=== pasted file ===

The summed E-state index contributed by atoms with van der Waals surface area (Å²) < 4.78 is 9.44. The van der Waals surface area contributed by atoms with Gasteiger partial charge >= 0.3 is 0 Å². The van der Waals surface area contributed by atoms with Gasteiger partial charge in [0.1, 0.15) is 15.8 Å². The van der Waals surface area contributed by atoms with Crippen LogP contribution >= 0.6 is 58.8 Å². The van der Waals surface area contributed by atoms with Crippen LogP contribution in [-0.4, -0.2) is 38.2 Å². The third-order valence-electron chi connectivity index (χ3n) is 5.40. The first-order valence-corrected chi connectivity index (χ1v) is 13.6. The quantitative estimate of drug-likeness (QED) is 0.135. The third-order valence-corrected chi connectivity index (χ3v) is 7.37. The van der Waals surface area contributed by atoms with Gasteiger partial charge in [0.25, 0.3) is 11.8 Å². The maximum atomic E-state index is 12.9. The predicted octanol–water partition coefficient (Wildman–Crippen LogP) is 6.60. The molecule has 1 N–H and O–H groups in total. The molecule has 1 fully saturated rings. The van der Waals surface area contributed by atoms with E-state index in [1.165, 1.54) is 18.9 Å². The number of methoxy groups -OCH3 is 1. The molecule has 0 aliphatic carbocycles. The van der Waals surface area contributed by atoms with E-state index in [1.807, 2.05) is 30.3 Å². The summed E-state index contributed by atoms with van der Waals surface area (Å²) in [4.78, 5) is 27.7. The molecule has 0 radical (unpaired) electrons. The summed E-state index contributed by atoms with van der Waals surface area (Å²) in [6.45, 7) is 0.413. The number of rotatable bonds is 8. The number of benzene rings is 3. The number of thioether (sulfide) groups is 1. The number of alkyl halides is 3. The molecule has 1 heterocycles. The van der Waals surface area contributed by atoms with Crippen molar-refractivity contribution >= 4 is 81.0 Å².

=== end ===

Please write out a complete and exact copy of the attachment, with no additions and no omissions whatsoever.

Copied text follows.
The summed E-state index contributed by atoms with van der Waals surface area (Å²) < 4.78 is 9.44. The van der Waals surface area contributed by atoms with Gasteiger partial charge >= 0.3 is 0 Å². The van der Waals surface area contributed by atoms with Gasteiger partial charge in [0.1, 0.15) is 15.8 Å². The van der Waals surface area contributed by atoms with Crippen LogP contribution >= 0.6 is 58.8 Å². The van der Waals surface area contributed by atoms with Crippen LogP contribution in [-0.4, -0.2) is 38.2 Å². The third-order valence-electron chi connectivity index (χ3n) is 5.40. The first-order valence-corrected chi connectivity index (χ1v) is 13.6. The quantitative estimate of drug-likeness (QED) is 0.135. The third-order valence-corrected chi connectivity index (χ3v) is 7.37. The van der Waals surface area contributed by atoms with Gasteiger partial charge in [0.25, 0.3) is 11.8 Å². The maximum atomic E-state index is 12.9. The predicted octanol–water partition coefficient (Wildman–Crippen LogP) is 6.60. The molecule has 1 N–H and O–H groups in total. The molecule has 1 fully saturated rings. The van der Waals surface area contributed by atoms with E-state index in [1.165, 1.54) is 18.9 Å². The number of methoxy groups -OCH3 is 1. The molecule has 0 aliphatic carbocycles. The van der Waals surface area contributed by atoms with E-state index in [1.807, 2.05) is 30.3 Å². The summed E-state index contributed by atoms with van der Waals surface area (Å²) in [4.78, 5) is 27.7. The molecule has 0 radical (unpaired) electrons. The summed E-state index contributed by atoms with van der Waals surface area (Å²) in [6.45, 7) is 0.413. The number of rotatable bonds is 8. The number of benzene rings is 3. The number of thioether (sulfide) groups is 1. The number of alkyl halides is 3. The molecule has 1 heterocycles. The van der Waals surface area contributed by atoms with Crippen molar-refractivity contribution >= 4 is 81.0 Å².